Sex-specific aspects of venous thrombosis

Leiden Repository

Sex-specific aspects of venous thrombosis

Type: Doctoral Thesis
Title: Sex-specific aspects of venous thrombosis
Author: Roach, Rachel Elizabeth Jo
Publisher: Department of Clinical Epidemiology, Faculty of Medicine, Leiden University Medical Center (LUMC), Leiden University
Issue Date: 2014-02-06
Keywords: Venous thrombosis
Epidemiology
Risk factors
Sex
Oral contraception
Postmenopausal hormone therapy
Pregnancy
Recurrent venous thrombosis
Abstract: Venous thrombosis is a disease that occurs in 1-2 per 1000 people per year. At the time of their first venous thrombosis, approximately 50% of women are exposed to reproductive risk factors (oral contraception, postmenopausal hormone therapy, pregnancy and the puerperium). In this thesis, we showed that these women are at particularly high risk of venous thrombosis if they have previously experienced an episode of superficial vein thrombosis, or are over the age of 50 years (Chapters 2 and 3). There is no known male counterpart to female reproductive risk factors. Nevertheless, the incidence of venous thrombosis is approximately similar in men and women. In this thesis we established that, once female reproductive risk factors are taken into account, men have an approximately twofold higher risk of both first and recurrent venous thrombosis than women (Chapters 4 and 5). Further to these findings, in Chapter 6, we reviewed the literature on sex-specific risk factors for venous thrombosis. We hypothesized that sex-specific genetic risk factors, an excess in overweight and smoking, or hypercoagulable changes such as microalbuminuria may explain the higher risk of venous thrombosis in men than in women.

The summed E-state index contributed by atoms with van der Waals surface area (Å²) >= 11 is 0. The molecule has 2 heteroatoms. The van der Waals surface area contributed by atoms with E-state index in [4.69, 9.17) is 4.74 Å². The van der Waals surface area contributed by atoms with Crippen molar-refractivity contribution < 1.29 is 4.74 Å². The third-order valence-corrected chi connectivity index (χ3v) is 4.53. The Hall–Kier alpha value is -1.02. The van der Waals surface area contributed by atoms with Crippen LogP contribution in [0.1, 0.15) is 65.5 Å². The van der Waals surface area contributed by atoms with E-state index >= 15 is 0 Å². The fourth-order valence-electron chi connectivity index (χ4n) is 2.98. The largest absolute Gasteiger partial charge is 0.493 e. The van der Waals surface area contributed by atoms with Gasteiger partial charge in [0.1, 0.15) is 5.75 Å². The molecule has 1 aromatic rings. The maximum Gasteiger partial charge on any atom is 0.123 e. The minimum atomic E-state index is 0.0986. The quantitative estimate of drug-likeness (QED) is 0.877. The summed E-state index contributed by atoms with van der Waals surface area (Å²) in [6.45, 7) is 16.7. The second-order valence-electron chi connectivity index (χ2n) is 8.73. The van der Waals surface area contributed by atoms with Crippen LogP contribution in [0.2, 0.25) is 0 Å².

Description: Promotor: F.R. Rosendaal, Co-Promotores: W.M. Lijfering, S.C. Cannegieter
With Summary in Dutch
Faculty: LUMC
Citation: Roach, R.E.J., 2014, Doctoral Thesis, Leiden University
ISBN: 9789090279091
Sponsor: Part of the research described in this thesis was supported by the Dutch Heart Foundation (DHS 98.113), the Dutch Cancer Foundation (RUL 99/1992) and the Netherlands Organization for Scientific Research (912-03-033| 2003). Financial support by the Dutch Heart Foundation and the Federatie van Nederlandse Trombosediensten for the publication of this thesis is gratefully acknowledged. Additional financial support was kindly provided by Medical Dynamics, ABN Amro, Boehringer Ingelheim, GlaxoSmithKline, LeoPharma BV and Bayer HealthCare.
Handle: http://hdl.handle.net/1887/23449
 

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